Here are some of the projects I work on. A more comprehensive list is available on my github accout.
How Much?: A smart, offline currency converter
A smart currency converter for iPhone/Apple watch that knows where you are and will convert the currency of the country you’re vising to your “home currency” without you having to configure anything. I have written a blog post about the details of offline, reverse geocoding done by the app.
9m.no is a URL1 shortener that uses Unicode symbols to get really, short URLs. E.g. http://9m.no/ብ易 → http://reddit.com. It was a quick hack and meant to be a (half) joke, but people really seem to like it.
RSSQueue.com RSSQueue is a service that lets you create and curate RSS/podcast feeds that can be synced to tablets or phones. This lets you create a “watch it later” list with content that is automatically downloaded, even to iOS devices where one usually cannot simply download e.g. a video file for later watching.
Circus Escape A simple iPhone platform game where the aim is to get as far as possible on a unicycle while avoiding obstacles.
A python syntax file for Vim that uses the new “conceal” feature in Vim 7.3 to display unicode characters for some Python operators and built-in functions, turning the following:
map (lambda x: x, [1,2,3]) def foo(e, a): if e in [1,2,3] and not a: return math.sqrt(math.pi) else: return sum([1,2,3])
map (λ x: x, [1,2,3]) def foo(e, a): if e ∈ [1,2,3] ∧ ¬a: return √(π) else: return ∑([1,2,3])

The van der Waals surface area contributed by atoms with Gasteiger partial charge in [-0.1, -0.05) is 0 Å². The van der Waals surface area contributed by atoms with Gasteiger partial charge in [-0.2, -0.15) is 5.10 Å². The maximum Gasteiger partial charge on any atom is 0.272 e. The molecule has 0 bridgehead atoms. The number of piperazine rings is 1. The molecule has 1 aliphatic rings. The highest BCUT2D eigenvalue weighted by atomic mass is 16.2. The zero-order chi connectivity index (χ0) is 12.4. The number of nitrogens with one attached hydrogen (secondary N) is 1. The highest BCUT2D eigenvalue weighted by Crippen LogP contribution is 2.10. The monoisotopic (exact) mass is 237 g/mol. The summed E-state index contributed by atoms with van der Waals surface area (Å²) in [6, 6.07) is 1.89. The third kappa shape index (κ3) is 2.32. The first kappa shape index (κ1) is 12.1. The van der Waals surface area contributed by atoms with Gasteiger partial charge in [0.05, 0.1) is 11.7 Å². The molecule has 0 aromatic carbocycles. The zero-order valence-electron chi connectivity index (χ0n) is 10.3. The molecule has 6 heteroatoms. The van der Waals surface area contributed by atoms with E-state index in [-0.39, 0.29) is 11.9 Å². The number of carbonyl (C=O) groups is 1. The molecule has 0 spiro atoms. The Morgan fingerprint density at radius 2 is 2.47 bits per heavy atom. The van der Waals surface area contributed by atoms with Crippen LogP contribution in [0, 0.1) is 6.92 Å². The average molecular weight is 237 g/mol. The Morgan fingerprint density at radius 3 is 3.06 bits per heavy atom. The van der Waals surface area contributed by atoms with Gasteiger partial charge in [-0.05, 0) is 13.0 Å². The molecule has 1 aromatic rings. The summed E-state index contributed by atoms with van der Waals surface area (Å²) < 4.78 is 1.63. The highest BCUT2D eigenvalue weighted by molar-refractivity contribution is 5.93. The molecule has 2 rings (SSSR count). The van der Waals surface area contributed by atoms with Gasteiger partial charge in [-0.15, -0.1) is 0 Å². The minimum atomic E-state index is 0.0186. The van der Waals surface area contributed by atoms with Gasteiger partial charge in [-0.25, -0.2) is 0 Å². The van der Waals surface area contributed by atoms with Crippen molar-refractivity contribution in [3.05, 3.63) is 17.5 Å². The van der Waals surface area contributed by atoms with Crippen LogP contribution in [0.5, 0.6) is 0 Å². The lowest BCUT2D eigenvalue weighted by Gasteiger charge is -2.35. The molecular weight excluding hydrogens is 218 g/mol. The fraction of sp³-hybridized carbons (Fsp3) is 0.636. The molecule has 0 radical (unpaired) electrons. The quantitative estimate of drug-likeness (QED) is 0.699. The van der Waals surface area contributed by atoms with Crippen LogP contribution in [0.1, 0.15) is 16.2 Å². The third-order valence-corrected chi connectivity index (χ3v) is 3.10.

A simple framework for writing evolutionary algorithms in Haskell.
Guide: GTD in 15 minutes
A pragmatic guide to the “Getting Things Done” framework. Written in Markdown.
Vi input mode for the Kate editor
This started as a Google Summer of Code project in 2008 and I have maintained it since. I mentored Svyatoslav Kuzmich that worked on the project as a GSoC student in 2011 and Vegard Øye who worked on it in 2012.
E-book version of the Typeclassopedia
A Pandoc Markdown version of Brent Yorgey’s Typeclassopedia, allowing one to create an EPUB version. Having a “real” e-book means that you can comfortably read it on an e-book reader and highlight text and take notes while reading.
The EPUB file can be downloaded from Github:
The Markdown source is also available in that repo and you can of course use Pandoc to convert the Markdown file to all the other output formats Pandoc supports.
By using a program like Calibre, the EPUB file can be converted to other e-book formats such as the Kindle format.